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Originally published May 12, 2014 at 1:30 PM | Page modified May 13, 2014 at 10:45 AM

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Flying kids on their own can be pricey, takes planning

As summer travel season approches, make plans well in advance if Junior is making a solo visit to Grandma.

The Dallas Morning News


The busy summer season is fast approaching and that means we’ll see a lot more kids flying solo. If you are sending the kids off to visit an ex-spouse, Grandma or friends, you may be in for sticker shock over fees for unaccompanied minors.

On some airlines, the fees can be higher than the airfare. For example, if you fly from Dallas to Houston, we found nonstop flights for $160 round trip for travel in peak July on American, Southwest and United. The unaccompanied-minor fee would be $300 round trip on American or United, which is almost double the price of the airfare. The fee on Southwest is $100 round trip, which seems like a bargain in comparison.

The fees and rules for unaccompanied minors vary by airline, so you’ll need to take a look at the rules before you book. One thing the airlines all have in common is that children younger than 5 cannot fly alone.

Many airlines, including AirTran, American, Southwest, United and US Airways, require that you use unaccompanied-minor service for kids ages 5 to 11. Alaska requires the service for children 5 to 12, while Delta, Frontier, JetBlue, Spirit and Virgin America require it for children 5 to 14.

If you’ve got a 12-year-old flying alone, you could avoid the fee by choosing a flight on AirTran, American, Southwest, United or US Airways.

If your child is older than the required age, most airlines have an optional service for children younger than 18.

Alaska has the cheapest fees, charging $25 each way for nonstop or direct flights and $50 for a connecting flight. Southwest and AirTran charge $50 each way; Delta, Frontier, JetBlue and Spirit charge $100 each way; and American, United and US Airways charge $150 each way. Virgin America has a tiered system, charging $75 each way for domestic flights less than two hours, $100 each way for domestic flights over two hours and $125 each way for flights to and from Mexico.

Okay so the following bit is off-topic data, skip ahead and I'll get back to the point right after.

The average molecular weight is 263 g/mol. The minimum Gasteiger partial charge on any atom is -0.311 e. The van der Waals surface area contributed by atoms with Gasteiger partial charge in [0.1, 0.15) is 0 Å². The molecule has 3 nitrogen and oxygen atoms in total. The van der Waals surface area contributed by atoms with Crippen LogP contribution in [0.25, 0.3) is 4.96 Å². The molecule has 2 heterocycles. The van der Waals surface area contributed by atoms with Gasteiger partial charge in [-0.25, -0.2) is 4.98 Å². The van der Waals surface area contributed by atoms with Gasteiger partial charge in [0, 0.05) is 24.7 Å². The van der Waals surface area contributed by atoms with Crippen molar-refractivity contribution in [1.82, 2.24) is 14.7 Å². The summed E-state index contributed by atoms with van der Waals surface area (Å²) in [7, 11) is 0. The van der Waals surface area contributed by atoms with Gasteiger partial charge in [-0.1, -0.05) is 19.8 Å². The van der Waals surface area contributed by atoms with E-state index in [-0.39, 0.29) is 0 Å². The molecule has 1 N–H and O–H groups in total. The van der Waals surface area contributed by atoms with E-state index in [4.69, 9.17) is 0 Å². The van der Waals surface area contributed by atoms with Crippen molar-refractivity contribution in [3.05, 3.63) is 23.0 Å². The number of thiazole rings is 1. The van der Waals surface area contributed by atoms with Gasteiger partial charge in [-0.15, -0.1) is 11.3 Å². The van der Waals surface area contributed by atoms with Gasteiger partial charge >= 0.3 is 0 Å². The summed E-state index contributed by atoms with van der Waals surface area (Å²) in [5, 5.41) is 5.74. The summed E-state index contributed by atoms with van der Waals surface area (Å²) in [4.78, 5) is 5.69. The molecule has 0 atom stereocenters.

If your child is traveling with an older sibling, you may be able to avoid using the service if the older child meets the airline’s minimum companion age. The minimum companion age is 12 on AirTran and Southwest; 15 on Frontier, Spirit and Virgin America; 16 on American and US Airways; and 18 on Alaska, Delta and United.

Some airlines charge the fee per child, but many charge one fee for multiple children from the same immediate or extended family flying on the same itinerary. For example, American charges one fee for multiple children and Delta charges one fee for up to four children on the same itinerary. Southwest charges $50 per child, so if you are sending two kids, the fee would be $100 each way.

There are a lot of restrictions for unaccompanied minors. Children ages 5 to 7 are not allowed on connecting flights, but some airlines extend that restriction to unaccompanied minors of any age. The rules on American and US Airways have been changed to be pretty similar, but US Airways does not allow unaccompanied minors on connecting flights, while American does.

Many airlines do not offer unaccompanied minor service on codeshare flights, and they have time-of-day restrictions, especially when it comes to evening connecting flights.

We suggest choosing flights early in the day, especially on connecting flights. If the flight is delayed or canceled, you should be able to get your child out on another flight that day. If your child misses a connection and has to stay overnight, most airlines will not put your child in a hotel room. Your child will have to sleep in the airport, with airline supervision. In the past, teenagers were mixed with younger children and now the airlines don’t want the liability.

It’s a good idea to arrive at the airport earlier than usual — and some airlines require it. You will need to fill out paperwork and give contact information for the person who will pick up the child at the destination airport. That person must show a government-issued ID at pickup.

For most domestic flights, you can request a pass that allows you to escort the child to the gate and the person picking up the child should be able to get a pass to meet your child at the arrival gate. Do not leave the gate area until you know the plane has taken off, because sometimes a plane has to return to the gate.

When your child checks in, he will receive a lanyard that shows the child is an unaccompanied minor. This makes it easy for airline personnel to identify your child. In many cases the flight attendants will give your child special attention on the plane. The child will usually be escorted on and off the flight by a flight attendant, so it’s a good idea to remind the child to wait in the seat to be escorted after the plane lands.

To keep a child entertained during the flight, put snacks, books, electronics and small toys in a backpack that can fit under the seat. Consider a prepaid debit card for on-board food purchases because most airlines are cashless and the child may need money at a connecting airport.

When looking for fees and rules for unaccompanied minors, we found it faster to enter the airline name along with “unaccompanied minor fee” in a search engine to find the details. These rules can change, so be sure to look at them before you book — and do the math to find the best option for your itinerary.

Tom Parsons is CEO of

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